Predicting future still hinges on our actions
Truth may still be stranger than fiction, but the written word has always been frighteningly prescient when it come to our future.
Revered authors George Orwell, Aldous Huxley and Isaac Asimov each offered their own visions of tomorrow that are scary when you look back at them now.
Orwell’s “1984,” Huxley’s “Brave New World” and a host of works by Asimov all painted vibrant yet vastly different pictures of the future; renderings that were in many ways eerily accurate decades before they came to fruition.
In “1984,” Orwell created a world where the government monitors its citizens, entertainment and propaganda is used to control the masses and alternative facts shape all perceptions.
Orwell wrote this masterpiece in 1949.
Similarly, “Brave New World,” written 87 years ago, depicts a world infected with consumerism, over-medication and biological tinkering. He also made insightful predictions about superficialness and celebrity.
Those certainly hit painfully close to home.
Asimov wrote extensively about technological advances, automation and society in general that were all on target.
Pondering the future — I mean really sitting down and thinking about what our world could look like 25 years from now — takes you down a path of what seems like science fiction.
But is it really that far fetched?
I am no Nostradamus, but it is an interesting exercise to ask yourself: What will 2043 look like?
It wouldn’t be shocking if virtually all products are sold by two or three corporations. Amazon and Walmart are certainly well on their way.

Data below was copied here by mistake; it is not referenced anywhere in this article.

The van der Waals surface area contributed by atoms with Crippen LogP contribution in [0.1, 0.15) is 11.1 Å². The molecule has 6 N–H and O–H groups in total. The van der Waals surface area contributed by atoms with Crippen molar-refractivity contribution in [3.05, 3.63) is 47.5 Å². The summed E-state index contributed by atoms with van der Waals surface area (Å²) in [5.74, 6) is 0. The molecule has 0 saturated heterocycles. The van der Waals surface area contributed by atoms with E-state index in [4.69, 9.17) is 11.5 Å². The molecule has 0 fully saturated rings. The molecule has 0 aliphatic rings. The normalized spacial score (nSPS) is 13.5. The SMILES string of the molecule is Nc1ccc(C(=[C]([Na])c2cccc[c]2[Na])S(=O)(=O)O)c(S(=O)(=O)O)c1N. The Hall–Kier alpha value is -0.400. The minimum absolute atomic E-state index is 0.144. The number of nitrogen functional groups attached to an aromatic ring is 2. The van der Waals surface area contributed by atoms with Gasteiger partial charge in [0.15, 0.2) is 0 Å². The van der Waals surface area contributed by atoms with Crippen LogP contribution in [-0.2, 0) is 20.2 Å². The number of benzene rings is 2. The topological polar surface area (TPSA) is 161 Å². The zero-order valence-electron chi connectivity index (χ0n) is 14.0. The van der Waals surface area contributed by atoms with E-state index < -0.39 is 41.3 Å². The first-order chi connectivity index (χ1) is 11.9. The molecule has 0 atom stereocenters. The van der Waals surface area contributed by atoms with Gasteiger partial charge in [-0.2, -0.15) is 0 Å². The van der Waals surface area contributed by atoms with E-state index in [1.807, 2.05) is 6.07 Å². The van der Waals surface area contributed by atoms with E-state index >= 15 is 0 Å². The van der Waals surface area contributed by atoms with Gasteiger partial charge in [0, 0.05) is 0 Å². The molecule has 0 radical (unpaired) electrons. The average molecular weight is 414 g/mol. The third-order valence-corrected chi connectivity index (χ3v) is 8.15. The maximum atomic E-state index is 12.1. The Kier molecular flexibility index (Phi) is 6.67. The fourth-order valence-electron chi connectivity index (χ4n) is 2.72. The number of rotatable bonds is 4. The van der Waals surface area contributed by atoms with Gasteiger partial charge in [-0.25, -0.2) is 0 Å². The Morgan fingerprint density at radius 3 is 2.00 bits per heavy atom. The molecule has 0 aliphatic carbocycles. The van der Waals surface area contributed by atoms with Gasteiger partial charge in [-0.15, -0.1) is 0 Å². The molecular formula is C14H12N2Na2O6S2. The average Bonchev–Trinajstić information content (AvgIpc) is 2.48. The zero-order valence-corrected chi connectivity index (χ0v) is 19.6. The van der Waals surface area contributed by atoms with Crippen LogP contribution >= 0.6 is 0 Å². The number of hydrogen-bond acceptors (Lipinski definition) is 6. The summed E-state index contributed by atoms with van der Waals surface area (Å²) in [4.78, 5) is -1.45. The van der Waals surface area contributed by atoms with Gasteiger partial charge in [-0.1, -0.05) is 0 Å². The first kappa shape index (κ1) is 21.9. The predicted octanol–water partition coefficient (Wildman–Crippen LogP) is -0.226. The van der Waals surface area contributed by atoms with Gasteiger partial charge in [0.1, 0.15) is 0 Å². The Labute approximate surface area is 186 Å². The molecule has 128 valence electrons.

I can envision a world where these two mega companies swallow up everything else.
It would also be hard for you to convince me this is a good thing.
Giant media companies will control our access to all information and entertainment, offering completely different versions of the world we live in.
I think the days of automated, driverless cars are probably closer than 25 years away.
The whole world will be enveloped with a wireless network that provides cloud access anywhere you are — as long as you’re willing to pay for it.
Schools will be almost exclusively online with most social action interaction coming through virtual reality.
Paper currency will be all but nonexistent with all financial transactions handled electronically and in-person transactions done via facial recognition or fingerprint reading.
Genetic enhancement will become the norm, for those who can afford it. Our professional sports leagues will become exclusive for those willing to push the limits of nature.
In a callback to some of the dystopian futures predicted by those authors, the social caste system and the split among the haves and the have nots will continue to be disproportionate and weighted heavily against the have not’s.
Will all these things come to pass? Who knows? But it is certainly interesting to think about.
There is one thing we should never lose sight of when it comes to looking ahead. Even if I was 100 percent correct with these predictions, as of today, the future is not set in stone.
The future is malleable; it is fluid. The ripples start and emanate from every action we take. We all have a part in shaping our own fate. You don’t like the way it looks? Start taking an active role in changing it.
Michael Caldwell is interim publisher of The Advocate-Messenger and Danville Living magazine. He can be reached at (859) 469-6400 or by email at firstname.lastname@example.org.